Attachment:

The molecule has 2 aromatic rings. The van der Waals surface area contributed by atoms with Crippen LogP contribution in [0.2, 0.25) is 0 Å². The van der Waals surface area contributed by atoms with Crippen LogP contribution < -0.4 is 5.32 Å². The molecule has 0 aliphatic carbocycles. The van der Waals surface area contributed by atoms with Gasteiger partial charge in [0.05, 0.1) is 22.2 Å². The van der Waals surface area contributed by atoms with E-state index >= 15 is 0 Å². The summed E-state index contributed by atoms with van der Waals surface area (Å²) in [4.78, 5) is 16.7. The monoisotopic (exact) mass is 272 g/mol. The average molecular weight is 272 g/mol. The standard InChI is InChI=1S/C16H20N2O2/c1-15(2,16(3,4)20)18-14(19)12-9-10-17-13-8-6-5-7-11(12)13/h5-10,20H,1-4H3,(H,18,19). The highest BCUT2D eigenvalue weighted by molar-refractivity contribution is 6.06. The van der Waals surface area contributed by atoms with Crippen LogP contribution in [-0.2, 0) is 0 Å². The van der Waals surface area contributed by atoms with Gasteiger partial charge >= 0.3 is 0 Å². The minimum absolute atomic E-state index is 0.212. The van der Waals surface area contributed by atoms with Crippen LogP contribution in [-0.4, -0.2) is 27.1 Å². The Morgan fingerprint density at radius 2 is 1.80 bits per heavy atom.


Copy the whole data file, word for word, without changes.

The molecule has 2 aromatic rings. The van der Waals surface area contributed by atoms with Crippen LogP contribution in [0.2, 0.25) is 0 Å². The van der Waals surface area contributed by atoms with Crippen LogP contribution < -0.4 is 5.32 Å². The molecule has 0 aliphatic carbocycles. The van der Waals surface area contributed by atoms with Gasteiger partial charge in [0.05, 0.1) is 22.2 Å². The van der Waals surface area contributed by atoms with E-state index >= 15 is 0 Å². The summed E-state index contributed by atoms with van der Waals surface area (Å²) in [4.78, 5) is 16.7. The monoisotopic (exact) mass is 272 g/mol. The average molecular weight is 272 g/mol. The standard InChI is InChI=1S/C16H20N2O2/c1-15(2,16(3,4)20)18-14(19)12-9-10-17-13-8-6-5-7-11(12)13/h5-10,20H,1-4H3,(H,18,19). The highest BCUT2D eigenvalue weighted by molar-refractivity contribution is 6.06. The van der Waals surface area contributed by atoms with Crippen LogP contribution in [-0.2, 0) is 0 Å². The van der Waals surface area contributed by atoms with Gasteiger partial charge >= 0.3 is 0 Å². The minimum absolute atomic E-state index is 0.212. The van der Waals surface area contributed by atoms with Crippen LogP contribution in [-0.4, -0.2) is 27.1 Å². The Morgan fingerprint density at radius 2 is 1.80 bits per heavy atom.